'If it be correct to say that in no case does a trial commence until a charge is framed, then it seems to me to follow that what is spoken of in the Code as trial of summons cases and summary trials are not really trials at all but only inquiries. But I feel sure that the right given to an accused person by the proviso to Section 350 was not intended to be exercised only in the trial warrant cases or in the trials before the Courts of Session or High Courts. The principle in all cases surely must be the same, viz., that an accused person has a right not to be convicted of a criminal offence by a Magistrate who has not himself heard the evidence. I would hold, therefore, that for the purpose of Section 350, a trial cannot be said to commence only when a charge is framed and that, though in an inquiry by a Magistrate into a case triable only by a Court of Session or High Court the accused has not the right to demand that the witnesses shall be re-summoned and re-heard in the event of changing of Magistrate, ha has such a right not only in a warrant case but also in the case of summary trials and trials of summons.'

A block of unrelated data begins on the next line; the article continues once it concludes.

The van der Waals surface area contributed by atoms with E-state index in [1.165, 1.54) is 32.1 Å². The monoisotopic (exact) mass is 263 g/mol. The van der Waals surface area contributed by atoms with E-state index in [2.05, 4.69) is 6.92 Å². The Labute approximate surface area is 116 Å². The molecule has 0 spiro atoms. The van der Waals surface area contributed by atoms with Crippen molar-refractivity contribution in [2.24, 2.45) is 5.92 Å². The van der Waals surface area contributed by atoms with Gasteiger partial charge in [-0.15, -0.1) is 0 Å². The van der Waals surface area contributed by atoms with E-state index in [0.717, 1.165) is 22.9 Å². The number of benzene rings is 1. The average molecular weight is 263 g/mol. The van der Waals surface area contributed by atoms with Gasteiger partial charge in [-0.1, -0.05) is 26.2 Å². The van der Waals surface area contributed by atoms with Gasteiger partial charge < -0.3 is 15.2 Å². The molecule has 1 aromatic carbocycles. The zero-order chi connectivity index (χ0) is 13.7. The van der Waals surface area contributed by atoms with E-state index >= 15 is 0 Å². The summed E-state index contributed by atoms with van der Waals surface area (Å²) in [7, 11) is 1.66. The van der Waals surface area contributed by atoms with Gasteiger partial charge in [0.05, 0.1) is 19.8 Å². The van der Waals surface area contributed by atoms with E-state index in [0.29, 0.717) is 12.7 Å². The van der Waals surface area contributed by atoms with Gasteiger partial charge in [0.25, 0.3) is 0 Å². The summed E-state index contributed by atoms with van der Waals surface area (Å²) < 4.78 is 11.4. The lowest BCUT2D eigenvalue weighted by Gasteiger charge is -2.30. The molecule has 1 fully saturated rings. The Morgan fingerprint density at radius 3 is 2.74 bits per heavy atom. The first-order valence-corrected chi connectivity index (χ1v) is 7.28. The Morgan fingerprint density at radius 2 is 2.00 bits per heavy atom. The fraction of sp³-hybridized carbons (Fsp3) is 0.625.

8. The conclusion was further supported by the observation that:

'If the trial does not commence till charge is framed and if the case has been transferred from one Magistrate Court to that of another before a charge has been framed, then apparently the proviso does not help the accused person at all. For if, when the new Magistrate commences the proceedings, the accused asks that the witnesses should be re-summoned, the answer will be that the proceedings are not yet a trial but only an inquiry ; whereas if he waits until a charge has been framed and then makes his demand, the answer will be that the time for making such a demand is when the second Magistrate commences his proceedings.'